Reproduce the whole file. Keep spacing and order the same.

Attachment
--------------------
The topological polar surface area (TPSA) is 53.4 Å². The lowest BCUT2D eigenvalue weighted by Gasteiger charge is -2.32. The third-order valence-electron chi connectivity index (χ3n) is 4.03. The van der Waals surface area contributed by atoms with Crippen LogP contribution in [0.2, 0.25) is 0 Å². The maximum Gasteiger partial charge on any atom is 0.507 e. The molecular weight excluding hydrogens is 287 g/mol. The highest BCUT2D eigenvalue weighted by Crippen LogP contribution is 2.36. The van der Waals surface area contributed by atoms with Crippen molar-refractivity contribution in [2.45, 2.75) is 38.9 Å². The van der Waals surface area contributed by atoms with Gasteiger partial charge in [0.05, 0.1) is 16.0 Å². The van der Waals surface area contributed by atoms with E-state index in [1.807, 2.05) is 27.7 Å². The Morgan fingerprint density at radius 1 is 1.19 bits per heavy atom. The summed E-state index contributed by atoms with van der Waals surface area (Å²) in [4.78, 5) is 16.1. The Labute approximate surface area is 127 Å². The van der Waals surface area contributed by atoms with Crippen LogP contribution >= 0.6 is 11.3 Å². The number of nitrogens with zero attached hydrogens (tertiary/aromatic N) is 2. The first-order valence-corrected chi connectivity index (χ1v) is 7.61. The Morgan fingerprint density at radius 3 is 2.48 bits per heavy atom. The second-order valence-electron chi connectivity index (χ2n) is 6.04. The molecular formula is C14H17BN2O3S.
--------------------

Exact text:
The topological polar surface area (TPSA) is 53.4 Å². The lowest BCUT2D eigenvalue weighted by Gasteiger charge is -2.32. The third-order valence-electron chi connectivity index (χ3n) is 4.03. The van der Waals surface area contributed by atoms with Crippen LogP contribution in [0.2, 0.25) is 0 Å². The maximum Gasteiger partial charge on any atom is 0.507 e. The molecular weight excluding hydrogens is 287 g/mol. The highest BCUT2D eigenvalue weighted by Crippen LogP contribution is 2.36. The van der Waals surface area contributed by atoms with Crippen molar-refractivity contribution in [2.45, 2.75) is 38.9 Å². The van der Waals surface area contributed by atoms with Gasteiger partial charge in [0.05, 0.1) is 16.0 Å². The van der Waals surface area contributed by atoms with E-state index in [1.807, 2.05) is 27.7 Å². The Morgan fingerprint density at radius 1 is 1.19 bits per heavy atom. The summed E-state index contributed by atoms with van der Waals surface area (Å²) in [4.78, 5) is 16.1. The Labute approximate surface area is 127 Å². The van der Waals surface area contributed by atoms with Crippen LogP contribution >= 0.6 is 11.3 Å². The number of nitrogens with zero attached hydrogens (tertiary/aromatic N) is 2. The first-order valence-corrected chi connectivity index (χ1v) is 7.61. The Morgan fingerprint density at radius 3 is 2.48 bits per heavy atom. The second-order valence-electron chi connectivity index (χ2n) is 6.04. The molecular formula is C14H17BN2O3S.